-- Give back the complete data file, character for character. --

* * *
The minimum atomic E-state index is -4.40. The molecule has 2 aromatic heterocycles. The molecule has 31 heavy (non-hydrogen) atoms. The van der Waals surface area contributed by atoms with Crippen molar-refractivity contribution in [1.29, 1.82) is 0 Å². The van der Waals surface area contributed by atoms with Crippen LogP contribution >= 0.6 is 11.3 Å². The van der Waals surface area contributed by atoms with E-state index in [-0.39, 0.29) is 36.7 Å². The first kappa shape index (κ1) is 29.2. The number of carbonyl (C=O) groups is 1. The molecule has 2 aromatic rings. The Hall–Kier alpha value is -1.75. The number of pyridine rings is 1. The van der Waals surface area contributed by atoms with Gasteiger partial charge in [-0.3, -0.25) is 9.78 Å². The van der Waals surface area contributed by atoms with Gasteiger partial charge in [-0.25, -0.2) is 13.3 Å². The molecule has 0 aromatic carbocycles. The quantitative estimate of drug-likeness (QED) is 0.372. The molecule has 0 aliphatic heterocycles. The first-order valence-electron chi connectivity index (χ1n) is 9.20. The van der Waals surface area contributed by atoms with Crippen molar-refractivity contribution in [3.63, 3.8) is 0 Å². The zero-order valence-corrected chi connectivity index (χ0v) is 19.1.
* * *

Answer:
The minimum atomic E-state index is -4.40. The molecule has 2 aromatic heterocycles. The molecule has 31 heavy (non-hydrogen) atoms. The van der Waals surface area contributed by atoms with Crippen molar-refractivity contribution in [1.29, 1.82) is 0 Å². The van der Waals surface area contributed by atoms with Crippen LogP contribution >= 0.6 is 11.3 Å². The van der Waals surface area contributed by atoms with E-state index in [-0.39, 0.29) is 36.7 Å². The first kappa shape index (κ1) is 29.2. The number of carbonyl (C=O) groups is 1. The molecule has 2 aromatic rings. The Hall–Kier alpha value is -1.75. The number of pyridine rings is 1. The van der Waals surface area contributed by atoms with Gasteiger partial charge in [-0.3, -0.25) is 9.78 Å². The van der Waals surface area contributed by atoms with Gasteiger partial charge in [-0.25, -0.2) is 13.3 Å². The molecule has 0 aromatic carbocycles. The quantitative estimate of drug-likeness (QED) is 0.372. The molecule has 0 aliphatic heterocycles. The first-order valence-electron chi connectivity index (χ1n) is 9.20. The van der Waals surface area contributed by atoms with Crippen molar-refractivity contribution in [3.63, 3.8) is 0 Å². The zero-order valence-corrected chi connectivity index (χ0v) is 19.1.